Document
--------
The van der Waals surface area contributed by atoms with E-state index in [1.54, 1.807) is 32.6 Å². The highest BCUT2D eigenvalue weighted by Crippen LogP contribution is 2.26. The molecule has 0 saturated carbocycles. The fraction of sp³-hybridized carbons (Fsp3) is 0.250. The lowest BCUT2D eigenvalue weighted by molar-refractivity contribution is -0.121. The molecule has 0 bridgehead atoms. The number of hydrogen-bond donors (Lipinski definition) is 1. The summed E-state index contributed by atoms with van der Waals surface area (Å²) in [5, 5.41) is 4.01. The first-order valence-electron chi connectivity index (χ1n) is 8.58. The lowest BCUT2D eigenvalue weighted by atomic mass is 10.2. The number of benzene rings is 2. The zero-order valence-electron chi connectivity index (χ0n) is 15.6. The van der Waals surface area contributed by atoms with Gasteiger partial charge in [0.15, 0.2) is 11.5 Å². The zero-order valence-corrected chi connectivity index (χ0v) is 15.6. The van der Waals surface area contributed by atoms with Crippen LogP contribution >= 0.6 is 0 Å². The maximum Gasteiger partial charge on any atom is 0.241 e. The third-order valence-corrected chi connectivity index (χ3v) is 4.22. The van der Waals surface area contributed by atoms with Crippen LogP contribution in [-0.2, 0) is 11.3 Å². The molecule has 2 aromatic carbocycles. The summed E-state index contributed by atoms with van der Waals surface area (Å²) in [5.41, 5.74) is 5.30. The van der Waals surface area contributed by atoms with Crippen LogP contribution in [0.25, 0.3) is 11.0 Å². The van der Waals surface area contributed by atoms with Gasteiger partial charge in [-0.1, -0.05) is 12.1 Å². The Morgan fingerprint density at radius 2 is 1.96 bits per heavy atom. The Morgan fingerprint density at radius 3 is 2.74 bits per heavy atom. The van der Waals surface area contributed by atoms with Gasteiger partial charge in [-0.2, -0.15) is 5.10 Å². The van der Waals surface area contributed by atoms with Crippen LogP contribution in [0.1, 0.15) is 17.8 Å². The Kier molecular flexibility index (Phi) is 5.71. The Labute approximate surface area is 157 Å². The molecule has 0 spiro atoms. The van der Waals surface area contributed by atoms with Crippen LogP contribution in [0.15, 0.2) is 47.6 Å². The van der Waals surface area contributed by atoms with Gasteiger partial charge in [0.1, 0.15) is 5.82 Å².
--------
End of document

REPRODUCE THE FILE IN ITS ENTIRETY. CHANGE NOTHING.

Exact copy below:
The van der Waals surface area contributed by atoms with E-state index in [1.54, 1.807) is 32.6 Å². The highest BCUT2D eigenvalue weighted by Crippen LogP contribution is 2.26. The molecule has 0 saturated carbocycles. The fraction of sp³-hybridized carbons (Fsp3) is 0.250. The lowest BCUT2D eigenvalue weighted by molar-refractivity contribution is -0.121. The molecule has 0 bridgehead atoms. The number of hydrogen-bond donors (Lipinski definition) is 1. The summed E-state index contributed by atoms with van der Waals surface area (Å²) in [5, 5.41) is 4.01. The first-order valence-electron chi connectivity index (χ1n) is 8.58. The lowest BCUT2D eigenvalue weighted by atomic mass is 10.2. The number of benzene rings is 2. The zero-order valence-electron chi connectivity index (χ0n) is 15.6. The van der Waals surface area contributed by atoms with Gasteiger partial charge in [0.15, 0.2) is 11.5 Å². The zero-order valence-corrected chi connectivity index (χ0v) is 15.6. The van der Waals surface area contributed by atoms with Crippen LogP contribution >= 0.6 is 0 Å². The maximum Gasteiger partial charge on any atom is 0.241 e. The third-order valence-corrected chi connectivity index (χ3v) is 4.22. The van der Waals surface area contributed by atoms with Crippen LogP contribution in [-0.2, 0) is 11.3 Å². The molecule has 2 aromatic carbocycles. The summed E-state index contributed by atoms with van der Waals surface area (Å²) in [5.41, 5.74) is 5.30. The van der Waals surface area contributed by atoms with Crippen LogP contribution in [0.25, 0.3) is 11.0 Å². The van der Waals surface area contributed by atoms with Gasteiger partial charge in [-0.1, -0.05) is 12.1 Å². The Morgan fingerprint density at radius 2 is 1.96 bits per heavy atom. The Morgan fingerprint density at radius 3 is 2.74 bits per heavy atom. The van der Waals surface area contributed by atoms with Gasteiger partial charge in [-0.2, -0.15) is 5.10 Å². The van der Waals surface area contributed by atoms with Crippen LogP contribution in [0.1, 0.15) is 17.8 Å². The Kier molecular flexibility index (Phi) is 5.71. The Labute approximate surface area is 157 Å². The molecule has 0 spiro atoms. The van der Waals surface area contributed by atoms with Crippen LogP contribution in [0.15, 0.2) is 47.6 Å². The van der Waals surface area contributed by atoms with Gasteiger partial charge in [0.1, 0.15) is 5.82 Å².